Breaking out of survival mode Featured

8:00pm EDT June 29, 2006
In May 2001, the month that John D. Chaney joined PreCash Inc., the company made $10,000, spent $1.6 million and was only weeks away from Chapter 11.

And the employees knew nothing about it.

“They thought the company had millions of dollars, and if someone flew first class or stayed in a hotel suite, it wasn’t a big deal,” Chaney says. “They had no perception of the reality of the company.”

Chaney, chairman and CEO, focused PreCash’s efforts on a core group of products and instilled in his nearly 200 employees that they should treat every dollar spent as if it were their own. That combination worked, as the company posted $22.5 million in revenue last year and is on track for $35 million this year.

Smart Business spoke with Chaney about how he led the turnaround.

How do you prepare for growth?
Hire the very best team of people that I can surround myself with that is capable of running a much larger organization. Rather than hiring a CFO that has run a $10 million company, I’ll try to get one that has been inside of a half-a-billion-dollar company and share with them the vision of where I’m trying to take the company, pay them the amount of money they need to be paid — in many cases a higher compensation than I get — to get that talent.

I’d rather hire above the job for the top positions rather than to the job, and that’s more expensive. It might be a factor of two times more expensive, and in small companies, that’s a big number. If I have a strong team around me, they have seen the battles of the past, they know what’s coming next and they’re able to prepare for that and get us through this growth curve.

How do you communicate your vision to employees?
Communication to employees needs to be brutally honest. I’ve seen several CEOs sugarcoat the prospects of the company or the outcome of bad news issues.

What I did was have biweekly meetings with all the employees to tell them the issues that we are facing and how we need to change the direction of the company, sharing financial results, sharing successes and failures of the subsequent two weeks, getting everyone to think and act alike and on the same path. That sets a culture for the organization that has remained in place today.

How do you get employees to buy into it?
It takes time. It takes consistency. It takes honesty. If you say what you’re going to do, and then you do what you said you are going to do, people will start to believe you.

In the first meeting I had with employees, in a room of 100 employees, 10 believed me and 90 didn’t, but after time, that ratio flipped because they saw consistent changes.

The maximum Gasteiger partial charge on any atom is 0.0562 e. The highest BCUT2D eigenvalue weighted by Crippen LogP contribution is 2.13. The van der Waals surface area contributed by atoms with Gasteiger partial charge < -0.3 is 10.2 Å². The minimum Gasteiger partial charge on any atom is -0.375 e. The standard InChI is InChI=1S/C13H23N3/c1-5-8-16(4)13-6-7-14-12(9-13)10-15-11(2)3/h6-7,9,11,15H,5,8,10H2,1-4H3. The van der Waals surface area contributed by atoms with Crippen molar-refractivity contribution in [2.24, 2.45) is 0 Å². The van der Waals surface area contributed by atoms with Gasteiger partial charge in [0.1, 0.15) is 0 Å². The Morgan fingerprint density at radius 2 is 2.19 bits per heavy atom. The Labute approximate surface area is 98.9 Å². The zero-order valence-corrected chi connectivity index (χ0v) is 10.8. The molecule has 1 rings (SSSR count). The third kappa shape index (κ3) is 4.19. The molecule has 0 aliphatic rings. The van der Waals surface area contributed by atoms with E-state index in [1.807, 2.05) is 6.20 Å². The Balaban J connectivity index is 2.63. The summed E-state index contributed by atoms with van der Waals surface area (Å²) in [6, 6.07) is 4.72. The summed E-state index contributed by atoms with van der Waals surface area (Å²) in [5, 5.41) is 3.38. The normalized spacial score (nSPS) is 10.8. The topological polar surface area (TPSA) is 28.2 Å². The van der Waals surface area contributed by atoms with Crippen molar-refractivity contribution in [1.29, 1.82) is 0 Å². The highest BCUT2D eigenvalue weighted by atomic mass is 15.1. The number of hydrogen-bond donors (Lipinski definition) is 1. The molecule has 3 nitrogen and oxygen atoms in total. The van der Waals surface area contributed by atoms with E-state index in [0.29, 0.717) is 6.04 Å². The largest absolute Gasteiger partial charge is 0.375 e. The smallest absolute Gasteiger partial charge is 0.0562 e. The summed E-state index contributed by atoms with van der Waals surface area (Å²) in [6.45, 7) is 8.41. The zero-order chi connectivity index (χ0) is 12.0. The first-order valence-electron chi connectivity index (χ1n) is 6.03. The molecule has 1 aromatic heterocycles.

They saw they were important to the organization. They saw focusing all their energies and efforts manifested itself in additional revenue and helped the company move to the next stage. It takes consistent messaging to the employees to make that happen.

We would show progress every other week with employees, and it got a sense of reality around the issues and it mended the team together. It made it their own.

How do you motivate employees during growth periods?
Celebrate the successes but also reward the failures: You tried something. It didn’t work. Way to go. We worked hard on it together. There’s nothing wrong with that. Let’s try it again.

You’ve got to communicate the good and the bad and be upbeat and positive the entire time you’re doing that. Nobody should ever feel bad about working hard at the company, regardless of the outcome.

You want them to take risks and chances. You don’t want an employee saying, ‘This is my job. This is the box I work within, and I won’t go outside that box,’ because all of a sudden, you’ve stifled the growth of the company.

They’ve got to feel empowered to reach beyond their boundaries and know that if they do something great, they’ll be rewarded, and if it doesn’t work out, there won’t be a negative consequence.

How do you manage growth?
Five percent growth is very manageable, and big companies do that all the time. Fifty percent growth? One hundred percent growth?

The rules are breaking. What you did yesterday cannot be repeated a year from now because it won’t work because you’re twice as big.

Everybody has to go beyond the normal box that they say, ‘This is the job description I got when I got hired.’ That job description goes out the window at about month three, and you have to be able to constantly adapt to change. And in a growth organization culture, some people are better at that than others.

Some people like to dot the I’s and cross the T’s and know that they have 117 widgets to perform today. That doesn’t work well in a growth culture, and that employee will find it incredibly frustrating to work in a growth culture, and their teammates will find it very frustrating to work with them.

How to reach: PreCash Inc., www.precash.com